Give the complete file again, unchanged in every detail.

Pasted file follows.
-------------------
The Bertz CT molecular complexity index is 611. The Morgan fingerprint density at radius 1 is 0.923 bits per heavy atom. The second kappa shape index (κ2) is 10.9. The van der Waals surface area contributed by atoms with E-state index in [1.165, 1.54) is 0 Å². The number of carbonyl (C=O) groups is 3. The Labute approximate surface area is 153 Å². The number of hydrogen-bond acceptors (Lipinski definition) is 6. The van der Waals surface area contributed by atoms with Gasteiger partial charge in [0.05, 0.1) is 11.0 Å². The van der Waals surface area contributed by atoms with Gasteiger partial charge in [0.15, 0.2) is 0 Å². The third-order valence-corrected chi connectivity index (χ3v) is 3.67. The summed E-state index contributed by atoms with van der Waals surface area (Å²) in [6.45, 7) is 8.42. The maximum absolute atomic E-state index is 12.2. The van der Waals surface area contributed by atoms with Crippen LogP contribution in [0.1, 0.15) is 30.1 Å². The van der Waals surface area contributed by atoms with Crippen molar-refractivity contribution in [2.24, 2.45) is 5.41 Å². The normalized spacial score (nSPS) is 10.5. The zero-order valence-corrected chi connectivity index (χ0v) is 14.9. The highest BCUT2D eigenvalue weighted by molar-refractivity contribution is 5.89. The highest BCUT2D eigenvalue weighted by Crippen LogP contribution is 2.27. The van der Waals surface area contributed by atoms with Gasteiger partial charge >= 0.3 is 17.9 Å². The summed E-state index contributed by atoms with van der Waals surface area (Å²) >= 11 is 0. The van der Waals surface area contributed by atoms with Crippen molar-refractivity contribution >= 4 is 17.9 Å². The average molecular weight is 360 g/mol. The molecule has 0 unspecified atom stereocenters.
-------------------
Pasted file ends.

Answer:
The Bertz CT molecular complexity index is 611. The Morgan fingerprint density at radius 1 is 0.923 bits per heavy atom. The second kappa shape index (κ2) is 10.9. The van der Waals surface area contributed by atoms with E-state index in [1.165, 1.54) is 0 Å². The number of carbonyl (C=O) groups is 3. The Labute approximate surface area is 153 Å². The number of hydrogen-bond acceptors (Lipinski definition) is 6. The van der Waals surface area contributed by atoms with Gasteiger partial charge in [0.05, 0.1) is 11.0 Å². The van der Waals surface area contributed by atoms with Gasteiger partial charge in [0.15, 0.2) is 0 Å². The third-order valence-corrected chi connectivity index (χ3v) is 3.67. The summed E-state index contributed by atoms with van der Waals surface area (Å²) in [6.45, 7) is 8.42. The maximum absolute atomic E-state index is 12.2. The van der Waals surface area contributed by atoms with Crippen LogP contribution in [0.1, 0.15) is 30.1 Å². The van der Waals surface area contributed by atoms with Crippen molar-refractivity contribution in [2.24, 2.45) is 5.41 Å². The normalized spacial score (nSPS) is 10.5. The zero-order valence-corrected chi connectivity index (χ0v) is 14.9. The highest BCUT2D eigenvalue weighted by molar-refractivity contribution is 5.89. The highest BCUT2D eigenvalue weighted by Crippen LogP contribution is 2.27. The van der Waals surface area contributed by atoms with Gasteiger partial charge >= 0.3 is 17.9 Å². The summed E-state index contributed by atoms with van der Waals surface area (Å²) >= 11 is 0. The van der Waals surface area contributed by atoms with Crippen molar-refractivity contribution >= 4 is 17.9 Å². The average molecular weight is 360 g/mol. The molecule has 0 unspecified atom stereocenters.